Kathleen Folbigg’s supporters have called for an immediate release from prison after counsel assisting an investigation said there was now a reasonable doubt that she had killed her four children.
On Wednesday, the investigation into Folbigg’s convictions entered its final stages with oral arguments concluded as her supporters called for her release after 20 years in prison.
Folbigg, 55, was convicted of the murder of her children Patrick, Sarah and Laura, as well as manslaughter of her first child Caleb, all of whom died between 1989 and 1999.
She has consistently maintained her innocence and denied killing her children, but is serving a 30-year sentence.
After exhausting all her appeal options, a 2019 investigation confirmed her guilt.
A second investigation was initiated after lobbying from the scientific community following the discovery of what was described as new genetic evidence.
Kathleen Folbigg served 20 years in prison for the murder of her four children and had exhausted all her appeals by 2019
An investigation has been launched following the discovery of what was described as new genetic evidence in the case (Photo: Folbigg pre-conviction)
The inquiry, led by retired Supreme Court Justice Tom Bathurst KC, was set up to consider the possibility that the Folbigg children died of natural causes after a range of medical experts suggested there was a genetic mutation that could have led to until the death of Laura and Sara.
Sophie Callan SC, the counsel who assisted the inquiry, said on Wednesday: ‘Our final submission concerns the whole body of evidence before the inquiry, there is reasonable doubt about Ms Folbigg’s guilt.
She also said the Director of Public Prosecutions had said in written submissions that Mr Bathurst was free to conclude that there was ‘reasonable doubt’ about her guilt.
New medical evidence published in March 2021 cast doubt on Folbigg’s guilt after it emerged that Sarah and Laura Folbigg carried a genetic mutation – known as CALM2 G114R – that can cause heart problems and lead to sudden death.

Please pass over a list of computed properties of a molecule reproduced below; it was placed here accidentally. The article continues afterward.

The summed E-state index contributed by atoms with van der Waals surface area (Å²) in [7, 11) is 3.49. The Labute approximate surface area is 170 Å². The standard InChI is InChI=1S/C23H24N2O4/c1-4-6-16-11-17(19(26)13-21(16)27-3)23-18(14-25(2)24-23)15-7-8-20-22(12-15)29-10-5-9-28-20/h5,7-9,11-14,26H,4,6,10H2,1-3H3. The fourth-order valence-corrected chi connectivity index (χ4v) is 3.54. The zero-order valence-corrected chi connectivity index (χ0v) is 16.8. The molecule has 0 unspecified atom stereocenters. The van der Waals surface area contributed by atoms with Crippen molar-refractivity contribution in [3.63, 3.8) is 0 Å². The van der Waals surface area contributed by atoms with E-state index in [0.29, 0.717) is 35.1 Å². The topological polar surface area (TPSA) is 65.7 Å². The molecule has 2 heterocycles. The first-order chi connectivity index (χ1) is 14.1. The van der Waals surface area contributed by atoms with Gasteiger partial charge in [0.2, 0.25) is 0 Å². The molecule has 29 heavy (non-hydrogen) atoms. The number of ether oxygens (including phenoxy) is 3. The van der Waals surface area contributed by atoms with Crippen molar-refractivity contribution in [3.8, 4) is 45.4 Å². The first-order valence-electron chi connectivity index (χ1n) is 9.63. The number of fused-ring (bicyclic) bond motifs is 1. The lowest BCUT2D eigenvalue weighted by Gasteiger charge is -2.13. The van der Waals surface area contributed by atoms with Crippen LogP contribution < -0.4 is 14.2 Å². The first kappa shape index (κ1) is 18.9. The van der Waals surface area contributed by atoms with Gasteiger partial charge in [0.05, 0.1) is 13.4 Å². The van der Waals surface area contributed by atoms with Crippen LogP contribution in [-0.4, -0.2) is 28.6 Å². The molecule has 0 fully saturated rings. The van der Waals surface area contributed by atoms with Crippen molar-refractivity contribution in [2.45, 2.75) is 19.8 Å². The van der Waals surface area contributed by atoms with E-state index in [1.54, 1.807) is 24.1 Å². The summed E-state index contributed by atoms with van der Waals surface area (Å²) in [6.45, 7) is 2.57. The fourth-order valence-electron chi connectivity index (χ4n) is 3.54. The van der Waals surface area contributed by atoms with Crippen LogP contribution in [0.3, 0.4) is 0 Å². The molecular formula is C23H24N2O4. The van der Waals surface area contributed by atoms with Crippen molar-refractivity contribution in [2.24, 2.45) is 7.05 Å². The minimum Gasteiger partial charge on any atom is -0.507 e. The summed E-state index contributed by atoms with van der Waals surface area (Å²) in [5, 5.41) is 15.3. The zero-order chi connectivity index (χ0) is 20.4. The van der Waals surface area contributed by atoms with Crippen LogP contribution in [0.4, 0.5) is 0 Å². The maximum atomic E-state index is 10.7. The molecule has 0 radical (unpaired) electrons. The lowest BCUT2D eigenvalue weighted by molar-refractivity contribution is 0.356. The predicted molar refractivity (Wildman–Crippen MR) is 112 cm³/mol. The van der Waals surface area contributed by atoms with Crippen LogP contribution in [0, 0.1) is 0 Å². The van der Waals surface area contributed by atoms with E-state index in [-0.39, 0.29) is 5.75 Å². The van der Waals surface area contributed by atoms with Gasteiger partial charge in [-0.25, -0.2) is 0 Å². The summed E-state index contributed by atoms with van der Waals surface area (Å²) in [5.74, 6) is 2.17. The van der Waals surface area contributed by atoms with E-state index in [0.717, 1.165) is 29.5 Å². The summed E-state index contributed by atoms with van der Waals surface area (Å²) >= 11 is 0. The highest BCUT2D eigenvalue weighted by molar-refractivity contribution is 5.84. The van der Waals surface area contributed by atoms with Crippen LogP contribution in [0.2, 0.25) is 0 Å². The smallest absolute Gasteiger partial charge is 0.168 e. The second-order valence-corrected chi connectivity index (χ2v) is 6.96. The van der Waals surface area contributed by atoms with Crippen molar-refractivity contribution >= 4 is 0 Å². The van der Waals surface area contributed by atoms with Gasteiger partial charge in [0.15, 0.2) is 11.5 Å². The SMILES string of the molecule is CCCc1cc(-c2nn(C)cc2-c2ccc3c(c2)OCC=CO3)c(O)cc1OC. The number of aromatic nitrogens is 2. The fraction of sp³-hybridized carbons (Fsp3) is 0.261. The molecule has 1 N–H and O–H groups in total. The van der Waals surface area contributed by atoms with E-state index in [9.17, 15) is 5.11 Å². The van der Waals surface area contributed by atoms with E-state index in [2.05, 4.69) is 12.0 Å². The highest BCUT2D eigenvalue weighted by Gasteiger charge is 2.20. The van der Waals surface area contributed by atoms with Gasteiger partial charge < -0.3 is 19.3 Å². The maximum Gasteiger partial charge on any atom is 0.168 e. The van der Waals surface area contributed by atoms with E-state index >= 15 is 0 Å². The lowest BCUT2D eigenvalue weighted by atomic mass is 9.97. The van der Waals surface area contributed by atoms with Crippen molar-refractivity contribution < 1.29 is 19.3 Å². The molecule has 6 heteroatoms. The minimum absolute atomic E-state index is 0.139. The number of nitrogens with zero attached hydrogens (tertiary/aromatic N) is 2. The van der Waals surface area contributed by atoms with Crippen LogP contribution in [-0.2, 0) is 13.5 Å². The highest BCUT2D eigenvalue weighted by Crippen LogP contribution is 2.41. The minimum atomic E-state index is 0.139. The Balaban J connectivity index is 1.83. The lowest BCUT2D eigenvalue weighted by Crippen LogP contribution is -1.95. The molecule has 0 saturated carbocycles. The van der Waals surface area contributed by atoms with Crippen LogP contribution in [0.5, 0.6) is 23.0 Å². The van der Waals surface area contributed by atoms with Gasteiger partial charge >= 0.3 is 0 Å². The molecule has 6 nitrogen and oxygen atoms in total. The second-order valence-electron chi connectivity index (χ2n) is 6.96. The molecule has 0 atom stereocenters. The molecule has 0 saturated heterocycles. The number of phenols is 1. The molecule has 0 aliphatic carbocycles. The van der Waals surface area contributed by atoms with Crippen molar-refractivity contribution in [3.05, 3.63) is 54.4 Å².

DNA sequencing showed that Folbigg and her daughters shared the variants, but Caleb and Patrick did not.
The gene produces the calmodulin protein, CALM2, which affects the opening and closing of channels in the heart.
Outside the investigation on Wednesday afternoon, Tracy Chapman, a longtime supporter and friend of Ms Folbigg, called for her immediate release.
Folbigg’s supporters have called for her immediate release
Longtime advocate Tracy Chapman (right) has said she would like to see Folbigg pardoned
“I want her home now, I’m ready to go get her and take her home,” Ms. Chapman said.
“If there is empathy and humanity in this room, after hearing what he heard, the judge would like him to parole her now.
“But in the end I’d like a pardon (but) we’ll take what we can get at this point.
“Take her home.”
She said it was “emotional” to hear Ms Callan’s entries confirming what she had believed for more than 20 years.
She said it as an “injustice that kept an innocent grieving mother in prison for 20 years and she went through hell for 23 years.”
Ms Callan said the case against Folbigg remains circumstantial and there was a ‘strong causal link’ between the CALM2 variant and the girls’ deaths.
Though she noted that not all experts share that view.
The study also looked at Folbigg’s diary entries.
Folbigg was convicted of the murder of her son Patrick (right), as well as the manslaughter of her first child Caleb (left)
Medical experts say there may have been a genetic mutation that caused the deaths of Sarah (left) and Laura (right).
Ms Callan said expressions of guilt and self-blame expressed therein were cast in a ‘whole different light’ given her mental state at the time.
Ms Callan said the diaries contained “no unequivocal evidence” or admissions that she was responsible for the deaths of her children.
On the contrary, Ms Callan said comments were made at trial that the diaries ‘could and should be read that way’.
Ms Callan said Ms Folbigg’s mental and emotional state at the time should be taken into account.
Ms Callan told the inquiry on Wednesday that the discovery of the CALM variants “has changed the balance of evidence”.
She said it was unlikely that all four children were smothered without leaving any physical signs.
Mr. Bathurst will report his findings at a later date.
If Mr Bathurst finds that there is reasonable doubt about Folbigg’s guilt, he may take her case to the Court of Appeal, where her convictions may be overturned.
The investigation continues.